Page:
People often ask me about my coming out story and I can’t help but giggle every time it comes up. I have “come out” so many times in my life that it seems laughable to an extent. I was 13-years-old the first time I came out to my mother.
It was the summer between 7th and 8th grade for me, and I was already feeling anxiety from having left school on such a note: I had just come out to my classmates literally on the very last day of school, at the very end of the day because I didn’t want to give people the chance to ridicule me.
“I felt like being “bi” would be a little less ridicule-worthy than being a full-blown lesbian”
I told them that I was “bisexual,” even though I felt no attraction towards men at all. But I felt like being “bi” would be a little less ridicule-worthy than being a full-blown lesbian, so that is the choice I made.
I was in the car alone with my mother when she took a turn away from our house. “I’m taking the long way,” she said. “I need to ask you something… Do you like girls or boys?” I slowly turned my head away from the window and towards her. “Girls,” I said quietly, almost ashamed.
She asked if I also liked boys and I told her that I didn’t think so. “Well your dad and I had a feeling and we just want you to be safe. People out there are dangerous, and we just want you to be happy and safe.” And that was that.
Eventually in 8th grade, I made it clear that I did not like men at all and would come to proclaim myself as a lesbian. It wasn’t really something that I had to announce though, it was just something that came to be known.
“I could never shake the feeling of something still being off”
I lived as a proud lesbian for over 5 years, but I could never shake the feeling of something still being off. I knew about transgender people, but I knew nothing of the process, and I was scared. I had told many people throughout my childhood that I wanted to be a boy, but they all laughed and made fun of me.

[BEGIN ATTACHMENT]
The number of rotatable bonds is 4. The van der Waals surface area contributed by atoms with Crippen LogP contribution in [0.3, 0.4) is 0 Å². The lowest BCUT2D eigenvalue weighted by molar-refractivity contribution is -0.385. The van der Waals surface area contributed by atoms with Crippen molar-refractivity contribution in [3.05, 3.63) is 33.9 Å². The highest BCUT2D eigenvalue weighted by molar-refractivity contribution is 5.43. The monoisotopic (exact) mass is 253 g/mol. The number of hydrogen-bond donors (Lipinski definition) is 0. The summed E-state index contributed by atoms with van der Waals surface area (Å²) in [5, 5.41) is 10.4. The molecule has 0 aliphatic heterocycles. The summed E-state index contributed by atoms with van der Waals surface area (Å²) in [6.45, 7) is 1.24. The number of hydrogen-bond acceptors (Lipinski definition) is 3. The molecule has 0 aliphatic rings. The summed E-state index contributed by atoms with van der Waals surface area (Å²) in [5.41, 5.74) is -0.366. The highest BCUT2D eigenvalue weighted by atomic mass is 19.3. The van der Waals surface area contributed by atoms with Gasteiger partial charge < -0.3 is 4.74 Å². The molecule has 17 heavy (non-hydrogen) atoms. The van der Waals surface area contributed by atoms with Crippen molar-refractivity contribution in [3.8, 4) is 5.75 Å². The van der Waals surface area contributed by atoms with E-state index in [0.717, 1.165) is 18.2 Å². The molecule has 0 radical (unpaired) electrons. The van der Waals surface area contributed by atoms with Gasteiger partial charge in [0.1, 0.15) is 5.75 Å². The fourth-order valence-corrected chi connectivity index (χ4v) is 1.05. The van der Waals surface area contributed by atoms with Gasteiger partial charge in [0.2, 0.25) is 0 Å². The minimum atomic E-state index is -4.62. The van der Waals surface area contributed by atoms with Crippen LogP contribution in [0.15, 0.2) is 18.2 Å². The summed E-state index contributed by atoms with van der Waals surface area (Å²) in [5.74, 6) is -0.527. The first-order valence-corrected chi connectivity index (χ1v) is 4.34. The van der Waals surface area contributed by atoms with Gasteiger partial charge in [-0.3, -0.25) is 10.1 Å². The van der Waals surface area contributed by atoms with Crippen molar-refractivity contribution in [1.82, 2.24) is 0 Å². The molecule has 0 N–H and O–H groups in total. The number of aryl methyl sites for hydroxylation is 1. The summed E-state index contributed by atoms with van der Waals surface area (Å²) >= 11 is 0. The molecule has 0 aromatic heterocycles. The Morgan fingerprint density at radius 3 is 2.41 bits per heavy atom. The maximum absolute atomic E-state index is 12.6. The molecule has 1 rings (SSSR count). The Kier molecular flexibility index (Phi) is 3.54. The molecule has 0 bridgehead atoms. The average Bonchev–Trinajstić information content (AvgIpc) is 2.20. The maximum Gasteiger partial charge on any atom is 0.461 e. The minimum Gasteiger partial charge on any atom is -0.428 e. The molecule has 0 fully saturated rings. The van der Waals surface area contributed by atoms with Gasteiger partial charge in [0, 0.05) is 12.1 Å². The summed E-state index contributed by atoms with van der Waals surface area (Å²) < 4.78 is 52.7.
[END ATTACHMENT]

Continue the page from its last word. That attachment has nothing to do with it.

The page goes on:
So, I learned to repress those feelings and deny that part of myself. I told myself that I would rather be a whole lesbian than half of a man because that’s what I thought at the time.
Fast-forward to age 18 and I am off to my freshman year of college where I had chosen to live on the “2-in-20” floor or the “rainbow floor,” which was made up of exclusively LGBTQIA+ students and allies.
“I came out again, this time as a transgender male”
It was there that I met two transmen in the middle of their transition. I bombarded them with questions until I knew everything that I needed to know to make the informed decision: almost exactly a year later, in the fall of 2011, I came out again, this time as a transgender male.
I started by telling my friends, which was easy. Most of them didn’t even blink, just asked what my new name was. I had chosen Damien, a name that I had always liked. My given name was Demicia, a beautiful name, but not the one for me.
My siblings and I all have names that start with “D”, so I knew I wanted to keep that. My mother felt otherwise. She called me almost in a panic when she realised I had changed my name and pronouns on Facebook.
When I told her why, she seemed concerned. She used words like “didn’t see this coming” or “out of the blue” neither of which I found to be true. I had always appeared very masculine, I was just changing how people addressed me.